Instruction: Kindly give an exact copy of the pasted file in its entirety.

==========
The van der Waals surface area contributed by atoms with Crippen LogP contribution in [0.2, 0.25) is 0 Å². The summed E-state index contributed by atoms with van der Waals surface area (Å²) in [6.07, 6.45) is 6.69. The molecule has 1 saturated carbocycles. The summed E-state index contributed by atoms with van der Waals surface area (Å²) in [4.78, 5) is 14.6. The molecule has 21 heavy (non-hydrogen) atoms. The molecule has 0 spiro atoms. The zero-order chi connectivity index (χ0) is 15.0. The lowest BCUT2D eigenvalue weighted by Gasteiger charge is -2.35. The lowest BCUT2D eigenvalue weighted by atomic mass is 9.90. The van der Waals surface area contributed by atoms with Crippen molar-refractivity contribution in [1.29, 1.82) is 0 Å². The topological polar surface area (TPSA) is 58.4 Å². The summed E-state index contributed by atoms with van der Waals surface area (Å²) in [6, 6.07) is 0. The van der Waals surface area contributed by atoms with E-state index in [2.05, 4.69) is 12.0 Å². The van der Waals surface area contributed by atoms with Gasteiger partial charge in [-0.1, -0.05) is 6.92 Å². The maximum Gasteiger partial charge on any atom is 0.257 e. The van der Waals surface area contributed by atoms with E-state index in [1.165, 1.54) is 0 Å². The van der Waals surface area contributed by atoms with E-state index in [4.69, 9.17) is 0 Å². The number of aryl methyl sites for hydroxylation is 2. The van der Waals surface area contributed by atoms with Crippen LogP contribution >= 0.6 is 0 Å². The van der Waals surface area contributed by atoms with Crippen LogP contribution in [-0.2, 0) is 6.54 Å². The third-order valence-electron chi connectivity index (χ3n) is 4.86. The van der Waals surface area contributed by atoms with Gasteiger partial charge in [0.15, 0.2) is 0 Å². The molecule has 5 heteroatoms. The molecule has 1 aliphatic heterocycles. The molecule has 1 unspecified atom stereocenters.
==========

The van der Waals surface area contributed by atoms with Crippen LogP contribution in [0.2, 0.25) is 0 Å². The summed E-state index contributed by atoms with van der Waals surface area (Å²) in [6.07, 6.45) is 6.69. The molecule has 1 saturated carbocycles. The summed E-state index contributed by atoms with van der Waals surface area (Å²) in [4.78, 5) is 14.6. The molecule has 21 heavy (non-hydrogen) atoms. The molecule has 0 spiro atoms. The zero-order chi connectivity index (χ0) is 15.0. The lowest BCUT2D eigenvalue weighted by Gasteiger charge is -2.35. The lowest BCUT2D eigenvalue weighted by atomic mass is 9.90. The van der Waals surface area contributed by atoms with Crippen molar-refractivity contribution in [1.29, 1.82) is 0 Å². The topological polar surface area (TPSA) is 58.4 Å². The summed E-state index contributed by atoms with van der Waals surface area (Å²) in [6, 6.07) is 0. The van der Waals surface area contributed by atoms with E-state index in [2.05, 4.69) is 12.0 Å². The van der Waals surface area contributed by atoms with Gasteiger partial charge in [-0.1, -0.05) is 6.92 Å². The maximum Gasteiger partial charge on any atom is 0.257 e. The van der Waals surface area contributed by atoms with E-state index in [1.165, 1.54) is 0 Å². The van der Waals surface area contributed by atoms with E-state index in [4.69, 9.17) is 0 Å². The number of aryl methyl sites for hydroxylation is 2. The van der Waals surface area contributed by atoms with Crippen LogP contribution >= 0.6 is 0 Å². The van der Waals surface area contributed by atoms with Crippen LogP contribution in [-0.2, 0) is 6.54 Å². The third-order valence-electron chi connectivity index (χ3n) is 4.86. The van der Waals surface area contributed by atoms with Gasteiger partial charge in [0.15, 0.2) is 0 Å². The molecule has 5 heteroatoms. The molecule has 1 aliphatic heterocycles. The molecule has 1 unspecified atom stereocenters.